The Revolutionary Journey of The Internet of Things

The Internet of Things (IoT) has evolved with the progression of Internet in the past two decades. For starters, IoT is essentially the internetwork of physical things such as sensors, devices, vehicles, buildings, and other objects which are embedded with electronics, software, sensors, actuators, and network connectivity that enable these objects to pick data, assemble and exchange the data. With IoT, the communication is extended through the Internet among all the things that surround us.

In the twentieth century, computers were essentially the smartest brains but without senses. Then came machine-to-machine (M2M) communications that allowed wired / wireless system to communicate with the devices of same ability. M2M uses a device which could be sensor, meter etc. to capture an ‘event’ like temperature, inventory level, moisture in soil,   

which is transmitted through a wireless, wired or hybrid network to a software application that translates the captured event into meaningful information. In the twenty-first century, because of IoT, computers are not only smarter, but can also sense things for themselves. The fact that IoT has the ability to form the interconnection of multiple M2M applications, makes it distinctive from M2M.

Today, life is all about digitized interactions, both business and social, thanks to the increased use of converging technologies such as IoT, mobility, cloud, artificial intelligence, machine learning and more; complemented by the falling prices of sensors, storage and enhanced computing power and processing speeds. IoT enables collection and exchange of data across multiple industry sectors, for example, it has the ability to manage traffic flow, reduce pollution and improve health by combining data from a range of transport, healthcare and environmental sensors. According to Statista, the global IoT market is expected to grow to 212 billion U.S. dollars in size by the end of 2019. The technology reached 100 billion dollars in market revenue for the first time in 2017, and forecasts suggest that this figure will grow to around 1.6 trillion by 2025.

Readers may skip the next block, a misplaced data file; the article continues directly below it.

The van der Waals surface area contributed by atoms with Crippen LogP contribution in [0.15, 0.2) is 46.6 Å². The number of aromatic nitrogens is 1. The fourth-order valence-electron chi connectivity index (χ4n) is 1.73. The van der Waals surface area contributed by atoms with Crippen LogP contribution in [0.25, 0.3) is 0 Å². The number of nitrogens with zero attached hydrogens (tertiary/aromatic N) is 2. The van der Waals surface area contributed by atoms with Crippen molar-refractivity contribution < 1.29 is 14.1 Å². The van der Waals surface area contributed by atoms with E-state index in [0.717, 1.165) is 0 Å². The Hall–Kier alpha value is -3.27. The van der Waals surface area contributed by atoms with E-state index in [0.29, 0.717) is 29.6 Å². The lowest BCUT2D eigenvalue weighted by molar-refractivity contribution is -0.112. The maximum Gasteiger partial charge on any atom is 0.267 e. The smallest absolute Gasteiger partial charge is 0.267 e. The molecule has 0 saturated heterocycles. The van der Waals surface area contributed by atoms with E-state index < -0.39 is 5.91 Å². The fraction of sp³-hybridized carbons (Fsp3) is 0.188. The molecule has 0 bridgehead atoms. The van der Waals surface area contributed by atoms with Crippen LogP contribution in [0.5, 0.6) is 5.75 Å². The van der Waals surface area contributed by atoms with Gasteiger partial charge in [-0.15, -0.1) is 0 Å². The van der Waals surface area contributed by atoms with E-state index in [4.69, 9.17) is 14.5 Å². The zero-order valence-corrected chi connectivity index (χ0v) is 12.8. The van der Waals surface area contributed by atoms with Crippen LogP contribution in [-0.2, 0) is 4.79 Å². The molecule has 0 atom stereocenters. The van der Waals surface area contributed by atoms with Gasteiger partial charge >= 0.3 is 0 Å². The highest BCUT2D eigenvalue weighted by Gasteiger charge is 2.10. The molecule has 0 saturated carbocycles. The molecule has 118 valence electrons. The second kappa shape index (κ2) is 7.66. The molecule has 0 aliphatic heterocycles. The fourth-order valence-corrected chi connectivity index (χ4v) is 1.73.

The disruption created by the converging technologies, especially IoT, cannot be explained any better than the one given in the Harvard Business Review article written by management guru Michael E. Porter and James E. Heppelmann, president and CEO of PTC on “How Smart, Connected Products Are Transforming Competition”. According to them, the smart, connected products are changing how value is created for customers, how companies compete, and the boundaries of competition itself. These shifts will affect virtually every industry, directly or indirectly. But smart, connected products will have tremendous multidimensional impact. They will affect the trajectory of the overall economy, giving rise to the next era of IT-driven productivity growth for companies, their customers, and the global economy at a time when the impact of earlier waves of IT has largely played itself out and productivity growth has slowed down. Supporting this is the fact that IoT connects 5.7 million devices every day and promises additional revenue potential of up to 36%, depending on your ecosystem role (Ericsson).

Worldwide, there are numerous examples of the governments, businesses, and consumers using IoT technology for introducing new business models (product-as-a-service, pay by the minute) and improving the service delivery. Initiatives such as, Platform Industries 4.0 in Germany, the Digital Single Market Strategy of Europe, the U.K. Digital Strategy, the Smart Nation initiative of Singapore, the Digital India, Smart Cities and Digital Villages programs launched by the Indian Government etc., explicitly describe government commitment to helping make firms more competitive through better use of IoT technologies. Much of this effort has, however, been geared toward using IoT within business operations, such as, manufacturing operations- embedding sensors within products to make them more appealing and useful for consumers.